The Subcommittee on Energy and Mineral Resources hosted a virtual legislative hearing for a bill banning new leases for offshore drilling off the coast of California.
WASHINGTON D.C.一 On May 13 the Congressional Subcommittee on Energy and Mineral Resources heard testimonies for Congressional bill H.R.3053, the American Coasts and Oceans Protections Act.
The bill was introduced by 49th District Congressman Mike Levin on May 7 and would ban any new leasing for exploration, development, or production of oil or natural gas along the Southern California coast.
The hearing was titled Protecting Coastal Communities and Ocean Resources from Offshore Drilling, and heard about six bills from across the United States all opposed to banning new offshore drilling along the country’s coast.
Throughout the hearing witnesses and Committee members heard and gave testimonies in favor of ending new offshore drilling or providing arguments against it on the basis of the need for energy.
Levin’s bill would directly apply to the Southern California coast from San Diego to the northern border of San Luis Obispo County.
“The Southern California coast is home to world-renowned beaches, cherished marine life, and billions of dollars in ocean-based economic activity that are central to our quality of life but are threatened by offshore drilling,” said Levin in a May 7 press release. “Oil spills from offshore drilling have done devastating damage to our coastline before, which is why Californians overwhelmingly support a ban on new drilling activity along our coast. My bill to ban new offshore drilling leases recognizes that it’s time to put our environment and our coastal economy first, not the fossil fuel companies that profit while polluting our coastline.”
Levin called on Terra Lawson-Remer, supervisor for district 3 for San Diego County as a witness for the bill. Remer spoke about the dependence of California’s economy on tourism, and fishing that is susceptible to harm from oil spills or other incidents that can come from offshore oil drilling.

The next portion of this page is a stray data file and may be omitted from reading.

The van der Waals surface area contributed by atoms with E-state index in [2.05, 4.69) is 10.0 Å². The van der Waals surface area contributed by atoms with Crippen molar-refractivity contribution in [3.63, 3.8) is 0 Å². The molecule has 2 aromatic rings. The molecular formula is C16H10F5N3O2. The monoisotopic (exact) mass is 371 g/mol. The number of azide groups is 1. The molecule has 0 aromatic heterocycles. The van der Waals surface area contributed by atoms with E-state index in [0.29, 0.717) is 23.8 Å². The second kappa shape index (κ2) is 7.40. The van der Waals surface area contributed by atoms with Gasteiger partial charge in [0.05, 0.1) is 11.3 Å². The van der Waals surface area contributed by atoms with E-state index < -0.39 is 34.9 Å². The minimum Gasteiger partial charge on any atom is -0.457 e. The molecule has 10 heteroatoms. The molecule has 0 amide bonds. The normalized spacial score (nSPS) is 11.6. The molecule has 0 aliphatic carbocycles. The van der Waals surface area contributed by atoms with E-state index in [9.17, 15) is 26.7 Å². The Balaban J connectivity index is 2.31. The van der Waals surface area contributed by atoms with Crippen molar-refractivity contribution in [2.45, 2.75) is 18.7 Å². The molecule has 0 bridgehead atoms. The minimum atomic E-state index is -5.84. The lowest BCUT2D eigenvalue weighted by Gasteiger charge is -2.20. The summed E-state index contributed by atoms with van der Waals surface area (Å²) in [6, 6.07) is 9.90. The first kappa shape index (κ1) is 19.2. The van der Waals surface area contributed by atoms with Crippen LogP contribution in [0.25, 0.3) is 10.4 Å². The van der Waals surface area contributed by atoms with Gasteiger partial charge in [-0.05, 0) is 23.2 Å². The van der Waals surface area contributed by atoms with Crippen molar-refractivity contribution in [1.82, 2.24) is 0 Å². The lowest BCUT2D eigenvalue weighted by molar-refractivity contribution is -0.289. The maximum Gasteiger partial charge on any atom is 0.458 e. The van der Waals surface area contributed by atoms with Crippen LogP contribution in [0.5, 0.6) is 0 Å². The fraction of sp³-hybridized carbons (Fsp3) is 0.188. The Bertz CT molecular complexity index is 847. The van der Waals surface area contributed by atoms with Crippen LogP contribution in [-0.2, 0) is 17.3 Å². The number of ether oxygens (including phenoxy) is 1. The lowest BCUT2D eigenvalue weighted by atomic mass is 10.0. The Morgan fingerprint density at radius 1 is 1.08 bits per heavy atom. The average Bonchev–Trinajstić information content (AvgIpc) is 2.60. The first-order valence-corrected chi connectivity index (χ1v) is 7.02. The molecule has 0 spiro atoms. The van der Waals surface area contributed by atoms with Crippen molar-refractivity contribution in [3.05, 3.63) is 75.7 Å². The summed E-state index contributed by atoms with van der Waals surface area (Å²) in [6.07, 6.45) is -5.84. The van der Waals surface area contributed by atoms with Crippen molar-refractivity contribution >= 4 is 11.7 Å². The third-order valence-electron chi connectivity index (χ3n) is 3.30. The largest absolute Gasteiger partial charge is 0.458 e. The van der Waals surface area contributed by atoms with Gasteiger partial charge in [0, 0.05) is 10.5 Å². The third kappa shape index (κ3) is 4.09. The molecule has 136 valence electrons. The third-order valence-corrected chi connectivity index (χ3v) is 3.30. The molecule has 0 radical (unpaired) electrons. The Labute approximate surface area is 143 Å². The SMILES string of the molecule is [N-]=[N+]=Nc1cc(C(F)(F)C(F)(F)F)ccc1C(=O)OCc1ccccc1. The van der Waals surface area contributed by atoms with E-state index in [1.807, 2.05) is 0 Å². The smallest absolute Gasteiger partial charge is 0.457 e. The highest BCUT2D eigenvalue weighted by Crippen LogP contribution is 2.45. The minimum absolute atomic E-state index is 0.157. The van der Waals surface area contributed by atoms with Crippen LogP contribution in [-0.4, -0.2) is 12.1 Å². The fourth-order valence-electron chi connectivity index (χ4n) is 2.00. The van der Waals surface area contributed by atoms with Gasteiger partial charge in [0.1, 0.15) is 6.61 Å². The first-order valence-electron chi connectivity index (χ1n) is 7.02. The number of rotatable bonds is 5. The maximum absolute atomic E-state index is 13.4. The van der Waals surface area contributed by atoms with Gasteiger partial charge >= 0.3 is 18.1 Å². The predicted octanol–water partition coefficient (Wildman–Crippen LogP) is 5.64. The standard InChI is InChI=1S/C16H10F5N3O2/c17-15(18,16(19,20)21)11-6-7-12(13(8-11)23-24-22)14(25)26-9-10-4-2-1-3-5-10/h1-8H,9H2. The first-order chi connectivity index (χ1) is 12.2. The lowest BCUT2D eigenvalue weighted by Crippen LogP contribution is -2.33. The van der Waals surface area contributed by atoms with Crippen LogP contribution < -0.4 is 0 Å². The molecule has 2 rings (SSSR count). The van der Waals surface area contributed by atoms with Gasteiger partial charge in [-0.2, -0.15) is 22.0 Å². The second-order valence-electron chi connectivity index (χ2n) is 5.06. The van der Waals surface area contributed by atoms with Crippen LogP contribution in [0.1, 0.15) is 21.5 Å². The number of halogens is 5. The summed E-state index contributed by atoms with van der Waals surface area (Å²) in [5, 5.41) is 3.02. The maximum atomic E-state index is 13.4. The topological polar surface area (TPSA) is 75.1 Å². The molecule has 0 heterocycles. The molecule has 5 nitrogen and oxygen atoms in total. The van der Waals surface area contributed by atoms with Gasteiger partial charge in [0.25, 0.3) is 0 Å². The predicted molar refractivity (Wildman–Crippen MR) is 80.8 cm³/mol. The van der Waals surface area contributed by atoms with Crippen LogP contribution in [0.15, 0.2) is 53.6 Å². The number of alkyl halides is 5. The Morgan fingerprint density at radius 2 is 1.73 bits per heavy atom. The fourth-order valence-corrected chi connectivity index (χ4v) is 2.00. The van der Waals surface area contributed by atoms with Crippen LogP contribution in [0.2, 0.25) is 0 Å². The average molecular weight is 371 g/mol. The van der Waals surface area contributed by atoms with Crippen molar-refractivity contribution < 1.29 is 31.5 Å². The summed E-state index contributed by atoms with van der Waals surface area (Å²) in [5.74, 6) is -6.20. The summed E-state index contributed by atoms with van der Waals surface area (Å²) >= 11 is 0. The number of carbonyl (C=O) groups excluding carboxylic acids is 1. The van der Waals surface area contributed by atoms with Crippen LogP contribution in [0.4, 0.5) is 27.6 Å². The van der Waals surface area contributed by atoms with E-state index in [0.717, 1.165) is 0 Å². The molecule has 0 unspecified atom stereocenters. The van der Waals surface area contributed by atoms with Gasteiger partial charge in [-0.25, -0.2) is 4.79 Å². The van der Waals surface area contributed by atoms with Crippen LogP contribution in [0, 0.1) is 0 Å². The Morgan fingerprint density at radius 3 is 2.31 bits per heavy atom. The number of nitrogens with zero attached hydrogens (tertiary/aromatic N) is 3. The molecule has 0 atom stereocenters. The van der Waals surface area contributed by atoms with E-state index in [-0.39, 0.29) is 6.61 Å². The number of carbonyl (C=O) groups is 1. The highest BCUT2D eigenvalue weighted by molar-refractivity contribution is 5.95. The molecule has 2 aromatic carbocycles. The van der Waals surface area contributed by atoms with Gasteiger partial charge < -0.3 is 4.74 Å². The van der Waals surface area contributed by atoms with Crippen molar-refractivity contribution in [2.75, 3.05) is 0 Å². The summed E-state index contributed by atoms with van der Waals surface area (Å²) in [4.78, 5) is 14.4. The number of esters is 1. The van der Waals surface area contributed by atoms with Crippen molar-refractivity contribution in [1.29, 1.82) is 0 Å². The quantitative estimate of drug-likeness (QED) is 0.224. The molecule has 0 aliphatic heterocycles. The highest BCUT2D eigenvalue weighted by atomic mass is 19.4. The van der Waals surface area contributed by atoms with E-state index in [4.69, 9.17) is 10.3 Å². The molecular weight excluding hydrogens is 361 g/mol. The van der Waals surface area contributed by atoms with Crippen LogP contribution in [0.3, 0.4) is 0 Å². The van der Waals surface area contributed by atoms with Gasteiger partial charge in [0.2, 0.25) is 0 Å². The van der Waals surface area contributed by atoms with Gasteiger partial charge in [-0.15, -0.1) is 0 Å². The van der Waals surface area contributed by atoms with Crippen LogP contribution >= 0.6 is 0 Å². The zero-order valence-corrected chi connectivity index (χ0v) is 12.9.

Remer reminded the Committee of the Santa Barbara oil spill in 1969 that was catastrophic to California and resulted in the end of drilling in state waters.
“We know there is no way that an oil and gas economy that’s really quickly facing global economic obsolescence can by any means compensate for the heart and soul of California’s coastal economy,” said Remer. “… also our investments in green and renewable energy that are so vital for our economic future.”
Remer went on during questioning to defend the use of renewable energy.
“There’s no question that the growth of renewable energy more than compensates,” said Remer. “As I mentioned in my testimony the cost of solar has decreased 89 percent in the last few years alone and we are well on the way for the cost of renewables to be significantly lower than the cost of gas and that’s because we are making investments in those sectors and we’re not only decreasing the cost of renewables we are increasing jobs in a new green economy that’s putting California on the cutting edge of being prepared to be competitive in a global economy.”
Opponents of the bill cited the need of cost-effective energy sources for American families in a time of need and economic depression.
“Today’s hearing is particularly tone-deaf to the needs of American families at a time when there are lines of cars at gas stations stretching blocks, this is reminiscent of the Carter administration,” said member Congressman Pete Stauber from Minnesota. “…We should be discussing how we should harness domestic resources to provide secure affordable energy for American families.”
Representatives stated that California already has a dependence on imported energy and the removal of offshore drilling would increase the issue. According to Representative Paul Gosar from Arizona, California imported nearly 30 million barrels of oil from Colombia just last year.
Representative Garret Graves of Louisiana led the opposition to the bill, pointing out the flaw of renewable energy technology that has not been tested and the danger of using tankers that could also have an environmental impact.
“All this talk about this great technology and its affordable and, this what we need to be doing and it’s not even in place in California,” said Graves “Number two I want to remind folks that California is the most dependent state upon imported energy, meaning energy coming from other countries or other states if we’re not going to produce, then what it does is it requires that it be brought in by tanker…tankers are a less safe mechanism of transportation, than let me actually quote Energy Secretary Granholm who just said days ago that pipes are the safest way to transport energy and so she’s talking effectively about using a less safe way to transport that would potentially have environmental consequences on the state of California.”
The committee has not made a decision since the hearing on May 12, to learn more or watch the full hearing visit, https://www.hillheat.com/articles/category/policy.